Actor Simon Burke gets to play what he describes as “a conga line of monsters”: Scomo, Mark Latham Alan Jones Julian Assange and Boris Johnson in the new The Wharf Revue, subtitled “Unr-Dact-D”, reports arts editor HELEN MUSA.
“I LOVE doing it in Canberra,” says actor Simon Burke of the Sydney Theatre Company’s latest instalment of The Wharf Revue, subtitled “Unr-Dact-D”, written by that old gang of Wharfies, Jonathan Biggins, Drew Forsythe and Phillip Scott.
He probably loves doing it anywhere. After all, he gets to play what he describes as “a conga line of monsters”: Scomo, Mark Latham, Alan Jones, Julian Assange and Boris Johnson – “a wig works wonders in that role,” he says.
This is the third time round with the Wharfies for Burke, but officially it’s only his second. In 2013, he filled in when one of the team was having a sabbatical and this year he’s been engaged to replace Biggins while he’s doing “The Gospel According To Paul”. Unexpectedly last year, Burke had two days’ notice to learn the whole show when Forsythe was rushed to hospital for an operation.
This year, for the first time he can remember, instead of having just one female actor with “the boys” there will be two – Lena Cruz and Helen Dallimore with Andrew Worboys as Mr Music.
“It’s great having a slightly bigger cast of two women, it has a different kind of feel,” Burke says.
Mind you, there are a couple of “pretty brutal, sombre moments” and a moving tribute by Forsythe to the late Bob Hawke, but for the larger part, its broad comedy and very funny.
He’s got a pretty big workload this time round. In the Scomo number, for instance, he has to do a five-minute straight patter song, of which he says: “There’s no room to breathe.”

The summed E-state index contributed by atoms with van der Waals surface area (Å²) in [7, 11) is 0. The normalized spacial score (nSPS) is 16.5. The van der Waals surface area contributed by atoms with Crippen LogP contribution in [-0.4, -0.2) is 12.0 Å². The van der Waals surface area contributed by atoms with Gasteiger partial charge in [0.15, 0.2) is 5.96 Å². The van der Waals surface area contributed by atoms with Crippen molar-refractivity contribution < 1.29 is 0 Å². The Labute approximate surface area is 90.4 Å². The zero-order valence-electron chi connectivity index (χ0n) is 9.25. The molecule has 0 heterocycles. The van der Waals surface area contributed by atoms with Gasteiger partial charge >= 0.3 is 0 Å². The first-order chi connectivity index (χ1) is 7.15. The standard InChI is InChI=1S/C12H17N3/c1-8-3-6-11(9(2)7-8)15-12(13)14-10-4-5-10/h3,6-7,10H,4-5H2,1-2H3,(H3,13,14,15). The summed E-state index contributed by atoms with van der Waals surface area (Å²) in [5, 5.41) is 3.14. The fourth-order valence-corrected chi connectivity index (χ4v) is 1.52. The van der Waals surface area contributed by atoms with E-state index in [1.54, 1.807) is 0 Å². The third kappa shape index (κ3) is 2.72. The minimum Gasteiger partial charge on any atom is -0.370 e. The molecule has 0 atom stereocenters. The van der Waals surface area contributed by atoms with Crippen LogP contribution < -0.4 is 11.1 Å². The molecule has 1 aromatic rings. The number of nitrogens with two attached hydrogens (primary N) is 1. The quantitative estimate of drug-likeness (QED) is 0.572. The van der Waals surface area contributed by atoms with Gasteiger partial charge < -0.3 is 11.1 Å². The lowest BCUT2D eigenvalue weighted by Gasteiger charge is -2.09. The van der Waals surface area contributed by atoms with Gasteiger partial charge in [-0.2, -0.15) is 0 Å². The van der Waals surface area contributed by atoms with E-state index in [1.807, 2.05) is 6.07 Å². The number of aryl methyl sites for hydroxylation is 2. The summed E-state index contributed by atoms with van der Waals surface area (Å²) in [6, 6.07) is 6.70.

Oh, yes, and he’s also playing Tony Abbott.
“This year we seem to be pulling focus on how Australia, Great Britain and the US are going in terms of their leaders,” he says.
“The world is a much crazier place and with the interest in Brexit, Trump and China stuff, it’s probably a more international revue than the normal ones.”
Mind you, the pull of Pauline Hanson and the message that “Pauline’s back” gives a distinctively Australian feel to the parts where she appears, portrayed by Drew Forsythe so accurately that when I heard Hanson speaking recently on radio, I just assumed it was Forsythe
“It’s worth the price of the ticket just to see Drew as Pauline,” Burke says.
In 2019 the conga line makes its way into a spoof on “Cabaret”, with Alan Jones as the MC and Mark Latham singing “Maybe This Time” from the musical, in which you think he might be mastering his anger, but then he loses it in the end.
Another great scene sees Julian Assange and George Pell dancing to “The Cellblock Tango” from Chicago, with Dallimore playing Matron Mama Morton.
Under duress, Burke reveals what the really dark sketch is – it’s about Aung San Suu Kyi.
“So many people loved her, but she turned out to be different from what they thought – it’s the most powerful, the most powerful moment in the show, it’s the climax,” Burke says.
“The Wharf Revue 2019: Unr-Dact-D”, The Playhouse, until November 23. Book at canberratheatrecentre.com.au